I also find it curious that none of the low-income residents whom CM Davis claims it would help were interviewed for this news story. Regardless of the anecdotes, I would like to see hard numbers on how many of the working poor are going to benefit from this project vs. how many might be helped if it went farther north. Will more Vanderbilt undergrads take Amp to party Downtown and around East Nashville's Five Points than Vanderbilt workers ride it to work in boiler rooms?

Part of the problem here is that we are constantly promised that the more we spend on the tourism industry, the more will flow down to average Nashvillians in the form of infrastructure. With Amp, infrastructure suited more to the hotels, restaurants and venues that serve tourists seem to be replacing that promised to all our communities.

"Customer service" as in "Don't accuse customers with legitimate concerns about their safety and water quality of being terrorists"

If the Tennessee Department of Environment and Conservation has not damaged its reputation enough by approving questionable landfills (like the one near Salemtown), misleading the public about safety risks or releasing post-catastrophe test results not quite as revealing as others, now comes word via one of their bureaucrats that criticism of TDEC's handling of our water sources may lead to being branded "terrorists":

In an audio recording ... TDEC Deputy Director of the Division of Water Resources Sherwin Smith says, “ ... you need to make sure that when you make water quality complaints you have a basis, because federally, if there’s no water quality issues, that can be considered, under homeland security, an act of terrorism.”

TDEC spokeswoman Meg Lockhart said in a written response to questions that Smith regrets his choice of words.

“The department is working to address this issue, and to provide broader customer service training for all employees,” Lockhart wrote.

Aside from TDEC's rather feeble attempt to repair the department's marketing strategy to its "customers" (which seems really just more of the same foolishness) how is Mr. Smith keeping his position while falsely accusing Tennesseans with valid concerns about their water quality of being terrorists? And terrorism has come to mean so many things when attempting to quash dissent, that it means nothing at all:

Anything is an act of terrorism, even complaining about water quality. If the state disagrees with the public's assessment that the water is so hard it's best consumed with a chisel and a fork, they're now on The List and should know that any attempts to board a plane in the future will require a full-blown molestation of their person and carry-on luggage. 

I realize that because they are bureaucrats, government officials can often go on absorbing these embarrassments with an wavering sense of job security, but eventually the hubris and intimidation has got to catch up with them, even in a red state.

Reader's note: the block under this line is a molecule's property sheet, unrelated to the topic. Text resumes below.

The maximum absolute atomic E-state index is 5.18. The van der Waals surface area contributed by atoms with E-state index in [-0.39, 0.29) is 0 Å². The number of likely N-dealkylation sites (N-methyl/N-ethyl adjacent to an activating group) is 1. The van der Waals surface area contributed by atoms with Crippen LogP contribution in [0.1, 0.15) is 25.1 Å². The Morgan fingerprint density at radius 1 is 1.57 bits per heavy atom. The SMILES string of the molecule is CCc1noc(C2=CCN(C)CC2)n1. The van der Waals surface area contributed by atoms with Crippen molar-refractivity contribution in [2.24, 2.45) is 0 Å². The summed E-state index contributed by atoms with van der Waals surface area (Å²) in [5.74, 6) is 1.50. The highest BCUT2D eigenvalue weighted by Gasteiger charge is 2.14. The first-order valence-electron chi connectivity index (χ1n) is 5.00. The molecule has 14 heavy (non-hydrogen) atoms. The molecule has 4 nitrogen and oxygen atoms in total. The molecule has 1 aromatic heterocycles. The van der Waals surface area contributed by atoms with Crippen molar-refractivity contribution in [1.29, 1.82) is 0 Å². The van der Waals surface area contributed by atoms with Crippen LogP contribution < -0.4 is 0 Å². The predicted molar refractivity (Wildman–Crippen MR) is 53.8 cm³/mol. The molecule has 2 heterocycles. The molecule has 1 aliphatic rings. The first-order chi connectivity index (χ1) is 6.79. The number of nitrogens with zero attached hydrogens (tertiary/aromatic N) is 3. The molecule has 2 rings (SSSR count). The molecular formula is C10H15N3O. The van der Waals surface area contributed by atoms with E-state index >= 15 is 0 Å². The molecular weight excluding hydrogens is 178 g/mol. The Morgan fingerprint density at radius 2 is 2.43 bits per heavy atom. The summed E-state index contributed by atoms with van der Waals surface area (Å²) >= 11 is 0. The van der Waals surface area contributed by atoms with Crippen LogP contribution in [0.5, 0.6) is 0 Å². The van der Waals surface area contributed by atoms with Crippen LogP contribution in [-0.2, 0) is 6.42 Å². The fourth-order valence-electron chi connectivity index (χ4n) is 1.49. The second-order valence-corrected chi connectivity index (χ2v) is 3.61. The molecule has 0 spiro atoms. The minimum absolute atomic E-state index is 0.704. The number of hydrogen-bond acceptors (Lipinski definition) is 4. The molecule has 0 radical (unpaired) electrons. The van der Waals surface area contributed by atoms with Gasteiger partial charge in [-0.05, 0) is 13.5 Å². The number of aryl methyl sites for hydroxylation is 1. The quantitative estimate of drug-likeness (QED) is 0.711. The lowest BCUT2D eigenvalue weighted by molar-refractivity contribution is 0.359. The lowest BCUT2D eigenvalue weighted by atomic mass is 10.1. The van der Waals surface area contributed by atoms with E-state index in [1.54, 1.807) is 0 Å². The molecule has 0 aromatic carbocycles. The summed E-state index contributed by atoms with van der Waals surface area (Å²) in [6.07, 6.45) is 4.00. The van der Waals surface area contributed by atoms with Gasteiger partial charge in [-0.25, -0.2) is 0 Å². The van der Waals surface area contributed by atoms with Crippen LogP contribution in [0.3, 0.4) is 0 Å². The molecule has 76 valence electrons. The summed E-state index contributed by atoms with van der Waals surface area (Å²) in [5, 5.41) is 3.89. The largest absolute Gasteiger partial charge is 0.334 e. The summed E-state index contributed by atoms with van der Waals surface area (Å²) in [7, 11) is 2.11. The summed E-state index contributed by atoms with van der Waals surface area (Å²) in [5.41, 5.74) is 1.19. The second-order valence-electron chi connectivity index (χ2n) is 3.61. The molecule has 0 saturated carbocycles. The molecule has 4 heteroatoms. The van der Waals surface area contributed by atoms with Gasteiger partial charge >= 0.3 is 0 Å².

Saturday, June 22, 2013

It's all-hands-on-deck for the Mayor's "Neighborhood Challenge" today, but how "environmentally conscious" does Karl Dean really want us to be?

With Mayor Karl Dean waltzing his big-ticket Metro budget items past the passive Metro Council once again, today he turns to the perennial afterthought in his 6-year administration: neighborhoods.

Keeping neighborhoods in their place: a subsection to the CEO

The official invitation to the Mayors Neighborhood Challenge Kickoff Event promises prizes for the best performance by volunteers:

Join Mayor Karl Dean, the Mayor’s Office of Neighborhoods, Metro departments and other community groups at the Music City Center to kick off the Mayor’s Neighborhood Challenge! Similar to the Mayor’s Workplace Challenge, this is an opportunity to evaluate how green, healthy and involved your neighborhood or community group already is, learn how to improve, and earn points for both as you compete with other neighborhoods. There will be prizes for first place in each category.

How green is your landfill?
How "green, healthy and involved" we are in the neighborhoods? I do not know whether my neighborhood association is participating in this, but it would be ironic if they are since the Dean administration is about to finish a landfill of carcinogens and fuel contaminants on our doorstep. Yet, the Mayor's Challenge is promoted as an event to make us more "environmentally conscious",  even as the Mayor ignores calls to stop polluting the environment around Metro Water Services outside Salemtown. My message to Karl Dean: "I am sufficiently environmentally conscious, Mr. Mayor, and I expect you to end the dumping here in North Nashville and haul the debris out."

In my opinion the Mayor wants us to focus on volunteering to pick up some trash or to report codes-violating neighbors (through the NOTICE program) in order to give us false hope and to ignore real environmental problems like Metro Water burying toxic debris 300 yards from the Cumberland River. That landfill happened without any feedback from the community. We cannot even report Metro Water to Codes through the NOTICE program, because Codes approved the dump without taking the community into consideration. In that context, reporting neighbors to Codes for their violations looks like small-potatoes and divide-and-conquer. How can dumping old tires or garbage on private vacant lots be worse than burying heavy metals below the water table on public land?